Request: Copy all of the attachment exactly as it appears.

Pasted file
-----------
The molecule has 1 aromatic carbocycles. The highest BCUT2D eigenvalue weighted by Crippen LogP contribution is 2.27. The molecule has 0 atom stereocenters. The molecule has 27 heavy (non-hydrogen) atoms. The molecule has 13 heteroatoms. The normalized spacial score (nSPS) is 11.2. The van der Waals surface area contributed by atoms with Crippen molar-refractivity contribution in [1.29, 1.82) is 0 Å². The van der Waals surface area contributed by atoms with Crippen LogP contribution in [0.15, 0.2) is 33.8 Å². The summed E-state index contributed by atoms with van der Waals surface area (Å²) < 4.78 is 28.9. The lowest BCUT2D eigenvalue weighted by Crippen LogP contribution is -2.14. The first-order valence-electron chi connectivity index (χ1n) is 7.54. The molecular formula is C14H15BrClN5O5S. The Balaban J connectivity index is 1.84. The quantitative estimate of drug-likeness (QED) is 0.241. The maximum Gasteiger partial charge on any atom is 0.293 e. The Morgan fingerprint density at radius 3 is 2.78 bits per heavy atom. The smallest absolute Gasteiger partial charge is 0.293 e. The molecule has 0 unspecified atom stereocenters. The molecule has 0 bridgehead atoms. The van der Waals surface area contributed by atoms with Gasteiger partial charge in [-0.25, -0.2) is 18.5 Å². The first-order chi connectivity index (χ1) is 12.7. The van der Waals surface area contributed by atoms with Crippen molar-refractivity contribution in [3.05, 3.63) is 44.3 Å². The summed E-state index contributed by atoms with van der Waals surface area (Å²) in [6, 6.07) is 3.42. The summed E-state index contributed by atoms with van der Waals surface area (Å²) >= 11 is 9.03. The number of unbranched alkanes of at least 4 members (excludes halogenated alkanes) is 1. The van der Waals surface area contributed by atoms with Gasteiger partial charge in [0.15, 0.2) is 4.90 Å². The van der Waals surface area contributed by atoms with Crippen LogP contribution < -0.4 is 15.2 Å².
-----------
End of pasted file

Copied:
The molecule has 1 aromatic carbocycles. The highest BCUT2D eigenvalue weighted by Crippen LogP contribution is 2.27. The molecule has 0 atom stereocenters. The molecule has 27 heavy (non-hydrogen) atoms. The molecule has 13 heteroatoms. The normalized spacial score (nSPS) is 11.2. The van der Waals surface area contributed by atoms with Crippen molar-refractivity contribution in [1.29, 1.82) is 0 Å². The van der Waals surface area contributed by atoms with Crippen LogP contribution in [0.15, 0.2) is 33.8 Å². The summed E-state index contributed by atoms with van der Waals surface area (Å²) < 4.78 is 28.9. The lowest BCUT2D eigenvalue weighted by Crippen LogP contribution is -2.14. The first-order valence-electron chi connectivity index (χ1n) is 7.54. The molecular formula is C14H15BrClN5O5S. The Balaban J connectivity index is 1.84. The quantitative estimate of drug-likeness (QED) is 0.241. The maximum Gasteiger partial charge on any atom is 0.293 e. The Morgan fingerprint density at radius 3 is 2.78 bits per heavy atom. The smallest absolute Gasteiger partial charge is 0.293 e. The molecule has 0 unspecified atom stereocenters. The molecule has 0 bridgehead atoms. The van der Waals surface area contributed by atoms with Gasteiger partial charge in [-0.25, -0.2) is 18.5 Å². The first-order chi connectivity index (χ1) is 12.7. The van der Waals surface area contributed by atoms with Crippen molar-refractivity contribution in [3.05, 3.63) is 44.3 Å². The summed E-state index contributed by atoms with van der Waals surface area (Å²) in [6, 6.07) is 3.42. The summed E-state index contributed by atoms with van der Waals surface area (Å²) >= 11 is 9.03. The number of unbranched alkanes of at least 4 members (excludes halogenated alkanes) is 1. The van der Waals surface area contributed by atoms with Gasteiger partial charge in [0.15, 0.2) is 4.90 Å². The van der Waals surface area contributed by atoms with Crippen LogP contribution < -0.4 is 15.2 Å².